“I used to see the women carrying their jholas (bags), tiffin, colours and nibs, rushing to enter the office. I learned the first concept of a working woman in real India through SEWA Mithila which had its own day-care for working parents.”

With immense support from the United Nations, Oxfam and other international funding agencies, SEWA Mithila was able to introduce schemes to encourage more young women.

Branding the community pride

While revisiting her childhood at her native place, Ihitashri learned of SEWA Mithila’s closure: “There was no sustainability mechanism because of its charitable model. Four decades of work had shut down.”

She was taken aback when she saw the world of the artists falling apart due to unemployment. The women in the village were incredibly proud of her, referring to her as their ‘engineer beti (daughter)’. “This disturbed me as I was doing nothing for them and still, they were proud of me. I thought my savings from my job at IBM could help these women.”

Utilising her corporate connections and relying on her communication skills, the entrepreneur created her brand of authentic Madhubani Art calling it Mithilasmita: ‘Mithila’, the ancient kingdom from where it originates and ‘Asmita’ signifies pride.

“Let this brand be the pride of the community. We present the best of Madhubani art heritage to the world.”

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Current pursuits

As a recipient of the renowned Chevening Clore Leadership Fellowship, Ihitashri proudly shares: “It is one of the greatest honours where I get to represent my country in the UK. As a fellow, I bring so many things as part of our bilateral relationship. I have undergone multiple lectures during my secondment.”

With cultural institutions in the UK, leaders and experts from the field, the UK is a cultural powerhouse that promotes art from all over the world. “I feel it is my responsibility to educate the people and spread awareness about the Madhubani and the women artists who practise it.”

Currently, in talks with world-class universities and prestigious museums about promoting the merchandise and about hosting cultural exchange and seminars with the artists themselves in the villages, Ihita believes that “the diaspora in the UK is going to benefit from real authentic artwork and will be able to contribute to the lives of artisans back home.”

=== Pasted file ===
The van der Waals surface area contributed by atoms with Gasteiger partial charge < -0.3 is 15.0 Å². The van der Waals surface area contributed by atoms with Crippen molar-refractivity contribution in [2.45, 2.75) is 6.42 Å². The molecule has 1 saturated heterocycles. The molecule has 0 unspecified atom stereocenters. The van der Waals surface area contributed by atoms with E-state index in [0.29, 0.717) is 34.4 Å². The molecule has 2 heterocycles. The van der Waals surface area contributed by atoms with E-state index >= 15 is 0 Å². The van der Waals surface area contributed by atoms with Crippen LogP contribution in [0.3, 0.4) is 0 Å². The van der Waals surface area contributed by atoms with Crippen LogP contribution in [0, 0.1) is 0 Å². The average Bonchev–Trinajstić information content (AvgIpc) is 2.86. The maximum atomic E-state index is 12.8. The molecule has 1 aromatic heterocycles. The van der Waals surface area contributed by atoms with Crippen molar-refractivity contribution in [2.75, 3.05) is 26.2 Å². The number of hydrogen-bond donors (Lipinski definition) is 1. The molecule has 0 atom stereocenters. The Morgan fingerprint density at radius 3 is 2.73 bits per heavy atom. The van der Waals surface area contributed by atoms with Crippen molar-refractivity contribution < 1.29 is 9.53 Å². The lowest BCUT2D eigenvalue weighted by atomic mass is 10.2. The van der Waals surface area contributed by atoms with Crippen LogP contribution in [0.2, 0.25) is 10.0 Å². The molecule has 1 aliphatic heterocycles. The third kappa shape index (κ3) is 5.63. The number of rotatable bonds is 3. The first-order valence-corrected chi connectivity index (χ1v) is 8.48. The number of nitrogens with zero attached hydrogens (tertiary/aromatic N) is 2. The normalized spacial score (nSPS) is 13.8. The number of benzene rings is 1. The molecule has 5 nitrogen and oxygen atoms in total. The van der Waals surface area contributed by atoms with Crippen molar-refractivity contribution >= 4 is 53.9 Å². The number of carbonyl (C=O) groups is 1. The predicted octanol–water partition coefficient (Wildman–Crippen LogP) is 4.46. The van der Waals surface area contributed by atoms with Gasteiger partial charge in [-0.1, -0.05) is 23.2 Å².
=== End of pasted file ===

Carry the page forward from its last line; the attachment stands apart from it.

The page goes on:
The domestic market: ‘Vocal for Local’ campaign has awakened the mass about supporting local products back home, in India. “We have worked with corporates that believe in sustainable gifts like Tata, Asian Paints and National Museum of New Delhi.”

Ihitashri opens up about the hardships: “Sustainability has been a difficult journey. Funding for a woman-led venture is still poor especially in the arts sector.”

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Pandemic and beyond

During the pandemic, Ihitashri reached out to the artisans from various clusters, self-help groups and her own NGO workers to make cotton masks that then had Madhubani paintings on them.

“I learned to sew and make masks myself to make an explanatory video in the local languages for the artists.”

“We started identifying the local slum women in Delhi because their husbands were laid-off, daily wage workers. We started collecting funds to buy materials to produce masks that were then distributed in surrounding neighbourhoods and to healthcare professionals.”

Mithilasmita’s social contribution was honoured by the UN Women. Ihitashri had the opportunity to deliver a talk with Niti Aayog, a government think tank about mask-making that benefited various Self Help Groups across the nation.

She notes: “It is like meditation for the artists. It has to come from within… Sometimes we don’t realise the importance of some sectors. It took me an Engineering Degree and 10 years of corporate experience to realise that.

“Be surrounded by like-minded individuals and look out for role models to understand the challenges and rewards of the sector.

“Be open and receptive. The world has a lot to offer.”